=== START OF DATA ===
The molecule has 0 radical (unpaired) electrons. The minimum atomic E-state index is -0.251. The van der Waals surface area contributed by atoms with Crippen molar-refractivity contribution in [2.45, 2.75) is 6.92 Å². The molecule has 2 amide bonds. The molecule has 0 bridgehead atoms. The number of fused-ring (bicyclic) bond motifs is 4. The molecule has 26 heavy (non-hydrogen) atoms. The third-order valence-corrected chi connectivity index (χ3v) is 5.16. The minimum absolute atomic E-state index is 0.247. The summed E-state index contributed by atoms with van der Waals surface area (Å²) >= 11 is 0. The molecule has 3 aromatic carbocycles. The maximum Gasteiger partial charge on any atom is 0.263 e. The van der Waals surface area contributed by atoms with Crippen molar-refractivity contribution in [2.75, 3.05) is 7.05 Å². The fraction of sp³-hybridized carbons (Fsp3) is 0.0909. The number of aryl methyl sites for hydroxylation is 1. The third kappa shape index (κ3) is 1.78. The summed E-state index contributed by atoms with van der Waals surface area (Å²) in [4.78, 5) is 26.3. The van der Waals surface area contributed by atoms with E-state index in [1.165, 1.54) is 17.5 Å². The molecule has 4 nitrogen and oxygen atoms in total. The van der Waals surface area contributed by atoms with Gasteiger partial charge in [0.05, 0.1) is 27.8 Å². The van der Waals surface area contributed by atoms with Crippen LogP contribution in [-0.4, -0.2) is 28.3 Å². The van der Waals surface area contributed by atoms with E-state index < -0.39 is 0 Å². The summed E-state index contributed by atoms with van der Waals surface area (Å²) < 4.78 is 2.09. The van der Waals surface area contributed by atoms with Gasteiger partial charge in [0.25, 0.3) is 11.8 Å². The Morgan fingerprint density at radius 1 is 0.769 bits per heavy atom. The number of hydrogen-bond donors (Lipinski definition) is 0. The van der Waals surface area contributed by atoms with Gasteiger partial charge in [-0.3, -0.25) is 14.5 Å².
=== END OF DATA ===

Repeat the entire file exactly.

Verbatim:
The molecule has 0 radical (unpaired) electrons. The minimum atomic E-state index is -0.251. The van der Waals surface area contributed by atoms with Crippen molar-refractivity contribution in [2.45, 2.75) is 6.92 Å². The molecule has 2 amide bonds. The molecule has 0 bridgehead atoms. The number of fused-ring (bicyclic) bond motifs is 4. The molecule has 26 heavy (non-hydrogen) atoms. The third-order valence-corrected chi connectivity index (χ3v) is 5.16. The minimum absolute atomic E-state index is 0.247. The summed E-state index contributed by atoms with van der Waals surface area (Å²) >= 11 is 0. The molecule has 3 aromatic carbocycles. The maximum Gasteiger partial charge on any atom is 0.263 e. The van der Waals surface area contributed by atoms with Crippen molar-refractivity contribution in [2.75, 3.05) is 7.05 Å². The fraction of sp³-hybridized carbons (Fsp3) is 0.0909. The number of aryl methyl sites for hydroxylation is 1. The third kappa shape index (κ3) is 1.78. The summed E-state index contributed by atoms with van der Waals surface area (Å²) in [4.78, 5) is 26.3. The van der Waals surface area contributed by atoms with E-state index in [1.165, 1.54) is 17.5 Å². The molecule has 4 nitrogen and oxygen atoms in total. The van der Waals surface area contributed by atoms with Gasteiger partial charge in [0.05, 0.1) is 27.8 Å². The van der Waals surface area contributed by atoms with Crippen LogP contribution in [-0.4, -0.2) is 28.3 Å². The van der Waals surface area contributed by atoms with E-state index < -0.39 is 0 Å². The summed E-state index contributed by atoms with van der Waals surface area (Å²) < 4.78 is 2.09. The van der Waals surface area contributed by atoms with Gasteiger partial charge in [0.25, 0.3) is 11.8 Å². The Morgan fingerprint density at radius 1 is 0.769 bits per heavy atom. The number of hydrogen-bond donors (Lipinski definition) is 0. The van der Waals surface area contributed by atoms with Gasteiger partial charge in [-0.3, -0.25) is 14.5 Å².